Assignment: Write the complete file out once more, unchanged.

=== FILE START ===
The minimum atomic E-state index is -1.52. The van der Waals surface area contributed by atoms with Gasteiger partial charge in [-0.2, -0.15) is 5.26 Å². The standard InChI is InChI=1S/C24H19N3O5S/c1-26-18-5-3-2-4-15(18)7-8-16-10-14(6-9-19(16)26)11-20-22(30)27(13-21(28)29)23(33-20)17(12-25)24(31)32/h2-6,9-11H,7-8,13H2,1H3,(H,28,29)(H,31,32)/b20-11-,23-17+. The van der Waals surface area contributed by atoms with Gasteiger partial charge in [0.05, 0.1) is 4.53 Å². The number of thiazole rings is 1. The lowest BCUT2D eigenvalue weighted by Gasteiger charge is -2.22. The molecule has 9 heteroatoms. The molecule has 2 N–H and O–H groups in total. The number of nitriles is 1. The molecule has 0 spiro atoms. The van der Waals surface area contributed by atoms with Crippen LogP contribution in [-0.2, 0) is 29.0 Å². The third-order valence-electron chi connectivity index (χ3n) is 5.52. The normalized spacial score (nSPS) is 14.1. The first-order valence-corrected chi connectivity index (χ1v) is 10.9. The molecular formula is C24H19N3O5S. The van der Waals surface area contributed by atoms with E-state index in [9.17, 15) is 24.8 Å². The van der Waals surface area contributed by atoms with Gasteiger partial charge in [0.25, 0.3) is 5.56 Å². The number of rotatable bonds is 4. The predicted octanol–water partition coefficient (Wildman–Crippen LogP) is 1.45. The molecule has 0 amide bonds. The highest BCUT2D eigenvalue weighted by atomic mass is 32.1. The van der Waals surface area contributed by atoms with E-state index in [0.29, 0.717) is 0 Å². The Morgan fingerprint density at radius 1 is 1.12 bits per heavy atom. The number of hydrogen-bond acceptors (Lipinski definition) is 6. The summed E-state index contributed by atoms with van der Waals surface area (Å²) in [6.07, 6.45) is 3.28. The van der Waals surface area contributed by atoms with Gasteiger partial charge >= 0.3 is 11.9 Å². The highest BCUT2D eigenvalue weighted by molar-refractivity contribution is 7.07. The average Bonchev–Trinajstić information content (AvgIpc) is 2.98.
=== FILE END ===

The minimum atomic E-state index is -1.52. The van der Waals surface area contributed by atoms with Gasteiger partial charge in [-0.2, -0.15) is 5.26 Å². The standard InChI is InChI=1S/C24H19N3O5S/c1-26-18-5-3-2-4-15(18)7-8-16-10-14(6-9-19(16)26)11-20-22(30)27(13-21(28)29)23(33-20)17(12-25)24(31)32/h2-6,9-11H,7-8,13H2,1H3,(H,28,29)(H,31,32)/b20-11-,23-17+. The van der Waals surface area contributed by atoms with Gasteiger partial charge in [0.05, 0.1) is 4.53 Å². The number of thiazole rings is 1. The lowest BCUT2D eigenvalue weighted by Gasteiger charge is -2.22. The molecule has 9 heteroatoms. The molecule has 2 N–H and O–H groups in total. The number of nitriles is 1. The molecule has 0 spiro atoms. The van der Waals surface area contributed by atoms with Crippen LogP contribution in [-0.2, 0) is 29.0 Å². The third-order valence-electron chi connectivity index (χ3n) is 5.52. The normalized spacial score (nSPS) is 14.1. The first-order valence-corrected chi connectivity index (χ1v) is 10.9. The molecular formula is C24H19N3O5S. The van der Waals surface area contributed by atoms with E-state index in [9.17, 15) is 24.8 Å². The van der Waals surface area contributed by atoms with Gasteiger partial charge in [0.25, 0.3) is 5.56 Å². The number of rotatable bonds is 4. The predicted octanol–water partition coefficient (Wildman–Crippen LogP) is 1.45. The molecule has 0 amide bonds. The highest BCUT2D eigenvalue weighted by atomic mass is 32.1. The van der Waals surface area contributed by atoms with E-state index in [0.29, 0.717) is 0 Å². The Morgan fingerprint density at radius 1 is 1.12 bits per heavy atom. The number of hydrogen-bond acceptors (Lipinski definition) is 6. The summed E-state index contributed by atoms with van der Waals surface area (Å²) in [6.07, 6.45) is 3.28. The van der Waals surface area contributed by atoms with Gasteiger partial charge >= 0.3 is 11.9 Å². The highest BCUT2D eigenvalue weighted by molar-refractivity contribution is 7.07. The average Bonchev–Trinajstić information content (AvgIpc) is 2.98.